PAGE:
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Suspect the original entry was just an ad for Bitlord

Source of article text[edit]

The discussion below took place before this article was re-written.

The full text of this article was taken directly from the homepage of the BitLord program ( so it might be considered biased.

Not to sound particularly pedantic, but shouldn't there be some sort of information on the potential problems Bitlord has had with filesharing in general? I seem to recall many different mods being made for it that effectively turned it into a leeching program, with very, very limited upload. As far as I know these have been incorporated into the basic program from the getgo. Any more information on this?

I downloaded BitLord while searching for a better client a few days ago. It doesn't seem to have any such capabilities included in the default install. JulesH 09:10, 4 August 2005 (UTC)

These mods exist for many BitTorrent programs. I assume the main motivation behind BitLord are the buttons which send you to XXX and Games sites, with them as a referrer. With so many people using this software that may pull in a nice revenue. The rest of the software is an exact copy of BitComet .59.

Actually, I think it's based on an older version of BitComet. I installed BitComet 0.59.C after trying it, and that version of BitComet has a feature (the favourites bar) that is not found in BitLord 1.1. JulesH 09:10, 4 August 2005 (UTC)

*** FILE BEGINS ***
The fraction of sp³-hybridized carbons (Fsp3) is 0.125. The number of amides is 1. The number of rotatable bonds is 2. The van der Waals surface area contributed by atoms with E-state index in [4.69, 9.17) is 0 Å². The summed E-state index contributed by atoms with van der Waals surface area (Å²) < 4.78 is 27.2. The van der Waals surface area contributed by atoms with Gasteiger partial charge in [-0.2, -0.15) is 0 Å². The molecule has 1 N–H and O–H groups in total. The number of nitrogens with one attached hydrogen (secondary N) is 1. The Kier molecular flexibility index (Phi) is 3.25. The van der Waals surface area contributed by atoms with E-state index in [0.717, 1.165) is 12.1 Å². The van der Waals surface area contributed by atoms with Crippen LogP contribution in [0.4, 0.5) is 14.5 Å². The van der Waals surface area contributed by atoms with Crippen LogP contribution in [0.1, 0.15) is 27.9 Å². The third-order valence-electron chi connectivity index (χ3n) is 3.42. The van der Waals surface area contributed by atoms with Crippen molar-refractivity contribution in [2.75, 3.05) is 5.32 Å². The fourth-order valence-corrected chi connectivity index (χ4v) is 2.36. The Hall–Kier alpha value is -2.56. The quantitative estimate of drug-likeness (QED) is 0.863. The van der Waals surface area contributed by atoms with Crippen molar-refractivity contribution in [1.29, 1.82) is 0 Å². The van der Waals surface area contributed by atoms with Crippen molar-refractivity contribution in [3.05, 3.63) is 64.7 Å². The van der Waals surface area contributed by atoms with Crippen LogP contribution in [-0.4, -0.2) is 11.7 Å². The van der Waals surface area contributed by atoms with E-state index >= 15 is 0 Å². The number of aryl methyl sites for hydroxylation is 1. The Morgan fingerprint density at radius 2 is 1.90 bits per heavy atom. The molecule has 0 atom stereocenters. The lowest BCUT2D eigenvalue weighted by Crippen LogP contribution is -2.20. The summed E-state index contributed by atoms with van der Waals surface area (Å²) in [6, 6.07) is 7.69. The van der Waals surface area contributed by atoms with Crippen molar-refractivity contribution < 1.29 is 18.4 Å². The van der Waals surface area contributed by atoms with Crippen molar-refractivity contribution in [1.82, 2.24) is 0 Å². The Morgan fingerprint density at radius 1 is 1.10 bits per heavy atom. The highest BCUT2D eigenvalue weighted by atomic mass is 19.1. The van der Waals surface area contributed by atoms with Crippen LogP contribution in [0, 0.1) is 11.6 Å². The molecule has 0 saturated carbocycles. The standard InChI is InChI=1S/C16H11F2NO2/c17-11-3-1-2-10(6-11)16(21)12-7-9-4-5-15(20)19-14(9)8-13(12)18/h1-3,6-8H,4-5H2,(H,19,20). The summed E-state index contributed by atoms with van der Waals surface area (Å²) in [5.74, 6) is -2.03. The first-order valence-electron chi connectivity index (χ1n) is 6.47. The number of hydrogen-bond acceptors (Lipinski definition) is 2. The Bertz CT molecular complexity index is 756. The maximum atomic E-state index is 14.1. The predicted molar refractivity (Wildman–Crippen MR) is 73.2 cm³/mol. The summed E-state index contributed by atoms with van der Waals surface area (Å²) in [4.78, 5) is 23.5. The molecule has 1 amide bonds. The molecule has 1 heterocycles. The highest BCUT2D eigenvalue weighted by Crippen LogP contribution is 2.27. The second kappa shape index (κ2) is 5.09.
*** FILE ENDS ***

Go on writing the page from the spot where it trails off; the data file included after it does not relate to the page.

I don't see any accuracy dispute here, so I'm going to remove the tag. Any objections, feel free to revert me... JulesH 09:10, 4 August 2005 (UTC)

Good idea. Seems some disgruntled user decided bitcomet too deserved a dispute tag, but instead wrote the text out, and put it in the talk page instead of article. :D --x1987x 02:44, 7 November 2005 (UTC)

Reporting itself as BitComet 1.01[edit]

Does anyone have evidence for this? It seems a little strange, as I see clients in my peer list at the moment reported as BitLord 1.01 and have never seen one as BitComet 1.01. Perhaps an early release neglected to change the client id and this has now been rectified? JulesH 19:01, 16 August 2005 (UTC)

OK, It's been several days and nobody has justified the claim. I've removed it, because I'm pretty sure it's innacurate. Anyone with evidence, e.g. link to a web page with screen shots, please post it here and reinstate the sentence I just deleted. JulesH 19:23, 22 August 2005 (UTC)

Removed some outdated stuff about BitComet slowing torrents down! That was only the old version, but BitComet is now updated several times and has got rid of the problem!

Ok I have proof that there is a client showing as bitcomet 1.01 LINK: [GameFusion]

Here is a screenshot that I took of "bitcomet 1.01" LINK: [cXbX]

Here is further proof of a client reporting itself as "BitComet 1.01" LINK:

I too have seen this 1.01. Ugh, people should read wikipedia, and find out BitLord is a adware bitcomet :'(. Please!?! --x1987x 02:41, 7 November 2005 (UTC)

Hopefully those IPs pictured are dynamic :D --x1987x 02:46, 7 November 2005 (UTC)

Let's call it for what it is[edit]

I just rewrote the intro to be much more harsh on BitLord. BitLord is just a scam trying to cash in on BitComet and everyone agrees on this. I think that the earlier versions of this article tried to be nice to BitLord for the sake of "NPOV", but this is quite unnecessary: everyone with any BitTorrent knowledge thinks that BitLord is garbage. There isn't any opposing point of view that we need to respect! (The only people who would claim otherwise are the BitLord people themselves, and they obviously don't count.) Redquark 19:22, 12 December 2005 (UTC)